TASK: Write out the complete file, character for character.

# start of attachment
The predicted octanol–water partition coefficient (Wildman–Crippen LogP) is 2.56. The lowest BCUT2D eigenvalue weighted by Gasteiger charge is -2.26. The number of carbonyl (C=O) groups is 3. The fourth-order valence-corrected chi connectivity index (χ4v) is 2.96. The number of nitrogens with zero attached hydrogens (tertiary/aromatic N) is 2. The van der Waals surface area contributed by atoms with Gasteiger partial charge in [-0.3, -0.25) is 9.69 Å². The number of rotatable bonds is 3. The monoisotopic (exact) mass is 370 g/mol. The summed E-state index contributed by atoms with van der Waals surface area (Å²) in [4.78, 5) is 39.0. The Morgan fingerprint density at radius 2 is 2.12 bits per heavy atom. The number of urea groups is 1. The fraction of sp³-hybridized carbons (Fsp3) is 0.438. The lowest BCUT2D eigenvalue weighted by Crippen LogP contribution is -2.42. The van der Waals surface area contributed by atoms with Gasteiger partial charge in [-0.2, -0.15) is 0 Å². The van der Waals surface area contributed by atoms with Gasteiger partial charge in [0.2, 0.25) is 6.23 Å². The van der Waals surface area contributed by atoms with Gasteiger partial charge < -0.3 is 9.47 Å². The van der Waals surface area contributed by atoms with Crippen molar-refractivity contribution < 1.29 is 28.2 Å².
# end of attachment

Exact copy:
The predicted octanol–water partition coefficient (Wildman–Crippen LogP) is 2.56. The lowest BCUT2D eigenvalue weighted by Gasteiger charge is -2.26. The number of carbonyl (C=O) groups is 3. The fourth-order valence-corrected chi connectivity index (χ4v) is 2.96. The number of nitrogens with zero attached hydrogens (tertiary/aromatic N) is 2. The van der Waals surface area contributed by atoms with Gasteiger partial charge in [-0.3, -0.25) is 9.69 Å². The number of rotatable bonds is 3. The monoisotopic (exact) mass is 370 g/mol. The summed E-state index contributed by atoms with van der Waals surface area (Å²) in [4.78, 5) is 39.0. The Morgan fingerprint density at radius 2 is 2.12 bits per heavy atom. The number of urea groups is 1. The fraction of sp³-hybridized carbons (Fsp3) is 0.438. The lowest BCUT2D eigenvalue weighted by Crippen LogP contribution is -2.42. The van der Waals surface area contributed by atoms with Gasteiger partial charge in [-0.2, -0.15) is 0 Å². The van der Waals surface area contributed by atoms with Gasteiger partial charge in [0.2, 0.25) is 6.23 Å². The van der Waals surface area contributed by atoms with Gasteiger partial charge < -0.3 is 9.47 Å². The van der Waals surface area contributed by atoms with Crippen molar-refractivity contribution < 1.29 is 28.2 Å².